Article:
Some time after, he joined lord Lisle, to relieve the castle of Geashill, where the lady Letitia Offaley had for some time been besieged by the rebels. This noble lady, a Geraldine, and grand-daughter of the earl of Kildare, though in her 64th year, shut her gates against the rebels, and, with the bravery of her race, prepared to defend her castle. She was summoned to surrender, with a threat from the rebels that, upon her refusal, they would burn the town, and massacre man, woman, and child. To this dastardly menace, the heroic lady replied, that she had always lived among them as a good neighbour and a loyal subject: that she would die innocently as she had lived, and if necessary, would endeavour to defend her town. Being however influenced by the humanity natural to her sex and rank, she remained on the defensive, and the rebels who were still collecting might in the end have added another illustrious victim to the murders of this fatal year, when happily the party of lord Lisle and Coote came up, and relieved her from her peril.

The next place to be relieved was Philipstown. On this occasion a characteristic story is told of Coote. Having to march for that purpose through a difficult and dangerous country, the general called a council. The difficulties being strongly pressed, Coote, who was not of a temper to admit of difficulties, observed, that “ if they made haste, they might easily pass the defiles and causeways before the enemy could get together to oppose

them.” This was admitted, but the question next proposed was, “ how they should get back?” “ I protest," answered Coote, “I never thought of that in my life; I always have considered how to do my business, and when that was done, I got home again as well as I could, and hitherto I have not missed of forcing my way."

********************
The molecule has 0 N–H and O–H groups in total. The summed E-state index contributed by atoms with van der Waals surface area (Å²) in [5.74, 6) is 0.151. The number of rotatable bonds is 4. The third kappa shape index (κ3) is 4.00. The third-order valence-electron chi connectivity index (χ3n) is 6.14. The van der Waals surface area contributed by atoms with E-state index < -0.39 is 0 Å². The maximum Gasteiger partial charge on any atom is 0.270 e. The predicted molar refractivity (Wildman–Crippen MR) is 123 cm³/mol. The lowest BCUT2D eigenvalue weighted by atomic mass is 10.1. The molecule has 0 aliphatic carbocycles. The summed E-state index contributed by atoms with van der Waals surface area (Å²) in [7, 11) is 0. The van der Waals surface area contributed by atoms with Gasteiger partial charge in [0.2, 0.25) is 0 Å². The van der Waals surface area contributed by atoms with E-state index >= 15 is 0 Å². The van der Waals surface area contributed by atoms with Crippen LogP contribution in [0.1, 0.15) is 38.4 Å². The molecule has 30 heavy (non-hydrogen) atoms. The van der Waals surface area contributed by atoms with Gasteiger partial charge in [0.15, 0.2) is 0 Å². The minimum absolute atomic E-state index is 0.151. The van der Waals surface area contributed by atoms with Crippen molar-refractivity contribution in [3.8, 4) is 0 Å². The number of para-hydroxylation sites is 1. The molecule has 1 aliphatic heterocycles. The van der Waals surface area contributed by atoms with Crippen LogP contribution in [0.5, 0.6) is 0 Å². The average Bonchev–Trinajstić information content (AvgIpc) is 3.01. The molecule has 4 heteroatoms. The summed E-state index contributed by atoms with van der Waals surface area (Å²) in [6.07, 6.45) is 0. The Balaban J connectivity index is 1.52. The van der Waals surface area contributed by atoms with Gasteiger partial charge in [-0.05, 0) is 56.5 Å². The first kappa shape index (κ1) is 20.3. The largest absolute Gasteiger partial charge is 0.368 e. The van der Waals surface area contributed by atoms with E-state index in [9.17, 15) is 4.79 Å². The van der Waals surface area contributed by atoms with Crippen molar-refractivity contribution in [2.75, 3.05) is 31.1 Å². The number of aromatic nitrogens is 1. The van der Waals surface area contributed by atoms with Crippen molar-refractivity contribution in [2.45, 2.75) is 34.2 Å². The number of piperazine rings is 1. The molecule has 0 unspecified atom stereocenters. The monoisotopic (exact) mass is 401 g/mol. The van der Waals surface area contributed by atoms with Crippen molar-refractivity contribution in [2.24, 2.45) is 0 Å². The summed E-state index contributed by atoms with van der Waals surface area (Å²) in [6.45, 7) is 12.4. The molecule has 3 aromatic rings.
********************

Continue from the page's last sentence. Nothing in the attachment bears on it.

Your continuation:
The advice was taken, and the result thoroughly successful; but the time had come when Coote was himself to be deserted by his usual good fortune. They took Philipstown, and pursued their way to Trim, where a large party of rebels had drawn together. On their approach the rebels retired, and they took possession of the town. Lord Lisle immediately took his departure to Dublin to procure sufficient men to leave a garrison in the town. Night drew on, and all seemed still until midnight, when the rebels, to the number of three thousand, returned to attack the wearied party of troopers, who little expected such

an interruption to their well earned rest. Coote was too watchful to be caught asleep. On receiving the alarm from his sentinel, he collected seventeen troopers, and rushed out to take possession of the gate. Thus he was enabled to secure a retreat for his party who quickly came up. They then issued from the gate, and charging the disorderly crowd, at once put them to flight in every direction. But a shot either from the Aying crowd, or from the town, or as some historians appear to conjecture, from his own party, killed Sir Charles Coote. This event occurred 7th May, 1642. The next day his body was sent to Dublin, under a strong guard.

END OF VOLUME II.

DUBLIN ;-Macgregor, Pulsoni, & Co. Frinters.